Essential Kneads 's Blog

Distinguishing the difference between Dry Needling and Acupuncture

February 27th, 2017 • Posted by Brandon/ Rebecca Scott • Permalink

We have a lot of clients come in to the office asking for our opinion on these two topics. While we do not practice these modalities, both can be very helpful in the healing process. I hope this video helps to clarify the difference between the two so you are better able to make an educated choice if needing to seek them out.

1 Response...

Lori H. says:
September 27, 2017 at 6:33 PM
Good morning Brandon it's Lori.... shoulders are a bit sore this morning but nothing out of the norm after a massage. However, can I just say how amazing I feel... Shoulders back, chest out and no signs of chest spasms. I have not felt this good in years...Unbelievable! So thank you, thank you, thank you! Have a great day

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Great article on Massage and Diabetes!

March 29th, 2012 • Posted by Brandon/ Rebecca Scott • Permalink
Updated October 04, 2007
Therapeutic Massage
Complementary Health Care for Diabetes
by Mary Kathleen Rose, CMT

As more and more Americans incorporate alternative therapies into their program of health care, people with diabetes, too, are looking to the usefulness of different therapies to complement their lifestyle measures and medical care. One such alternative therapy is massage.

The therapeutic use of touch might be seen as a new development in health care, but there are traditions of touch therapies that date back through the centuries in cultures around the world. The Chinese have written records of therapeutic massage dating to 3000 BC, and there are ancient Egyptian pictographs showing the practice of foot massage.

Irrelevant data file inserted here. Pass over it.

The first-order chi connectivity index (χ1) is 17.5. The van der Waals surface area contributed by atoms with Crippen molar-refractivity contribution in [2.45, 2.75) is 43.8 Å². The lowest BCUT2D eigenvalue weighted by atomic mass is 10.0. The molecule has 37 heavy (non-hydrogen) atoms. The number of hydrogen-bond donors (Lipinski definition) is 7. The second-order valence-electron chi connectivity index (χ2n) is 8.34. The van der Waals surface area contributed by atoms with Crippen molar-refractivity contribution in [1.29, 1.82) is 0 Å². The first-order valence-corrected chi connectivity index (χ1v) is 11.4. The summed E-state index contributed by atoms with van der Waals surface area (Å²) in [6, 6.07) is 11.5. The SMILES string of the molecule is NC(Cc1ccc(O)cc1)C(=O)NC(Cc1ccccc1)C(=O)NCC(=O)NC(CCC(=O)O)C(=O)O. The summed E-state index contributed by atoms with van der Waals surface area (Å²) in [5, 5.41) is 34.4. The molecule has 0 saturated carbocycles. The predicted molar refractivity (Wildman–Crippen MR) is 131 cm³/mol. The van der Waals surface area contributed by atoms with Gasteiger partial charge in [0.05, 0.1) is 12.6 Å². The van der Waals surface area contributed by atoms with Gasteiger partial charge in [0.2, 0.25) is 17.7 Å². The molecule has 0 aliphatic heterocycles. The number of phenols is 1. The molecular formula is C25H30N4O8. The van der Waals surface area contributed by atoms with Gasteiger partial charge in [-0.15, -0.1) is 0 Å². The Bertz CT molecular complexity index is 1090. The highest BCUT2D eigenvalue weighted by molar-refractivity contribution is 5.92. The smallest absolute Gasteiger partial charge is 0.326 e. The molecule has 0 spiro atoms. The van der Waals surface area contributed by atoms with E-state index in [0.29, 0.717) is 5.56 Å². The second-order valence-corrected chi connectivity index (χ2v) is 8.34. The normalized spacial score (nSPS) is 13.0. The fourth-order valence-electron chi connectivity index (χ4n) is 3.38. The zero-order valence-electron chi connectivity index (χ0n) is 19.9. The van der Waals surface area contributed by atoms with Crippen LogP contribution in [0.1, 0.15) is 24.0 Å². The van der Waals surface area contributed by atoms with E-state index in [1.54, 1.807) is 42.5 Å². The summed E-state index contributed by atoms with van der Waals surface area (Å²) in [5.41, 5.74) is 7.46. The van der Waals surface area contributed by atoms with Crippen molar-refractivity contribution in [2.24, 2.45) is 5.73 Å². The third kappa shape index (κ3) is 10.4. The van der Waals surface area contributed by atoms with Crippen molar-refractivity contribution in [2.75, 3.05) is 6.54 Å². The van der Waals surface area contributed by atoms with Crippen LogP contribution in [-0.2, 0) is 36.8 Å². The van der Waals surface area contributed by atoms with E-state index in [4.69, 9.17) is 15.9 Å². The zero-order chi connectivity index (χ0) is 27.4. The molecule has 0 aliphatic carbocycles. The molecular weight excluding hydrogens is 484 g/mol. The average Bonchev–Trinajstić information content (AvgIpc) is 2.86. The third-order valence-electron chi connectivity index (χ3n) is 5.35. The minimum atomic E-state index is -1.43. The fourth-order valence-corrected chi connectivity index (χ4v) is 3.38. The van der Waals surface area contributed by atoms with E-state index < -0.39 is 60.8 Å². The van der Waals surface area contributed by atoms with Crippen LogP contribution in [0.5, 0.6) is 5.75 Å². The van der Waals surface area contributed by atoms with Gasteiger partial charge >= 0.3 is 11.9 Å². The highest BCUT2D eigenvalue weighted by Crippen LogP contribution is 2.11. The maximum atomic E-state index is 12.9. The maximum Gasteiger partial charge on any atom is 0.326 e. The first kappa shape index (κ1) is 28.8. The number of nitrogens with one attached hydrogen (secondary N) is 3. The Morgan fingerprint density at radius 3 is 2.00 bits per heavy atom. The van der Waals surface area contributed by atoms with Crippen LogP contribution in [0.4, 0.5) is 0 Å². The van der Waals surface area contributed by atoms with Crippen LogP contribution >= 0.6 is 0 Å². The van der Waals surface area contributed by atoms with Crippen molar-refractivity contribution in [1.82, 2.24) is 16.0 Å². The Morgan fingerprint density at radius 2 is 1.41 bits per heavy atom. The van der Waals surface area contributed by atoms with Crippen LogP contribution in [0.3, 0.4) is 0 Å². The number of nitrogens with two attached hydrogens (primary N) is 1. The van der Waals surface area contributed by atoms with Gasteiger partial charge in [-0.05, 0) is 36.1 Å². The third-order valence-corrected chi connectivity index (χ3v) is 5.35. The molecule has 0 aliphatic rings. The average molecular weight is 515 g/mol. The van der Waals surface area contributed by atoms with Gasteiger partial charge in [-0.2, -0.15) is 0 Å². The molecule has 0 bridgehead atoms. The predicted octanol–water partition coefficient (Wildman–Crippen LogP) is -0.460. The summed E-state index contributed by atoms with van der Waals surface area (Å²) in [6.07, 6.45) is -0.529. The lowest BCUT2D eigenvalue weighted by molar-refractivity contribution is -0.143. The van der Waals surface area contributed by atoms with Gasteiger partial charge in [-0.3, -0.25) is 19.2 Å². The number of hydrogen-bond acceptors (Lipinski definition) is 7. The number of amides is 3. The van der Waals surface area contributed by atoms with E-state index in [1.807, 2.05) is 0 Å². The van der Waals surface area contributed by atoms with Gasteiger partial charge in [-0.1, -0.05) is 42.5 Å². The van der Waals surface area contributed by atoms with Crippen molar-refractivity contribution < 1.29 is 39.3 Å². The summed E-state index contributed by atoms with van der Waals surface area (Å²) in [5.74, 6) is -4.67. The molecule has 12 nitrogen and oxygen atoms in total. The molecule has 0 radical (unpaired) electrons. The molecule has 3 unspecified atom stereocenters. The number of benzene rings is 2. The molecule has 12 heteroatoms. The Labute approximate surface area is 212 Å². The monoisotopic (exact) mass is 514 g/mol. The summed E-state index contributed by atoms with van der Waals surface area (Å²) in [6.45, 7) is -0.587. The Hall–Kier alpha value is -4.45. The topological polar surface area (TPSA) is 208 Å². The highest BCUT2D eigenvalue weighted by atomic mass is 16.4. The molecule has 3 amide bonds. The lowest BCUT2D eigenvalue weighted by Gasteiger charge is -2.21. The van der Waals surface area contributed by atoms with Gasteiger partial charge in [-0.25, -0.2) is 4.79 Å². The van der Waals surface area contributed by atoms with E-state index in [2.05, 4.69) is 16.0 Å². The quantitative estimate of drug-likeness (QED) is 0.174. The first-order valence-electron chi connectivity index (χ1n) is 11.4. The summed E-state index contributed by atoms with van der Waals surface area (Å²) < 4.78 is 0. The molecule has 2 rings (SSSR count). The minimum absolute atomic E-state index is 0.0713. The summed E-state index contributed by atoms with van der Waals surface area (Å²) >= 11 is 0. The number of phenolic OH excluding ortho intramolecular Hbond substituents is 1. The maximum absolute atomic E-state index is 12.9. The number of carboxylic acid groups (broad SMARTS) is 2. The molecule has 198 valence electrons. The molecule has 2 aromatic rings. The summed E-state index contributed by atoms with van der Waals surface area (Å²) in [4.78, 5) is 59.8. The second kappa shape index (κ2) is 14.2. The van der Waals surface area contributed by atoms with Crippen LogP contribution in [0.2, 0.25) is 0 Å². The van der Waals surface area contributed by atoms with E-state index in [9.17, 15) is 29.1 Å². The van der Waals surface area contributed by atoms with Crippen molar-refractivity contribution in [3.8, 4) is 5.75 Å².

In recent times, the field of massage has gained prominence in the areas of athletic training, medical massage, and spa and fitness centers. So a person with diabetes seeking to optimize his health care may well wonder whether massage therapy might be useful to him.

Benefits of massage therapy

There are many benefits of massage therapy for people with diabetes. Most of these would be similar to the benefits of massage for the general population, but the following are of particular interest for people with diabetes.

Relaxation. The value of basic relaxation cannot be overemphasized. Living with diabetes is inherently stressful. Fluctuating blood sugar levels put tremendous strain on the body's systems. The practical demands of balancing intake of insulin or oral medicines, blood glucose monitoring, nutrition, and exercise can seem like a daunting task for many. Worry about diabetic complications or anxiety relating to work or interpersonal relationships can add to the picture of stress.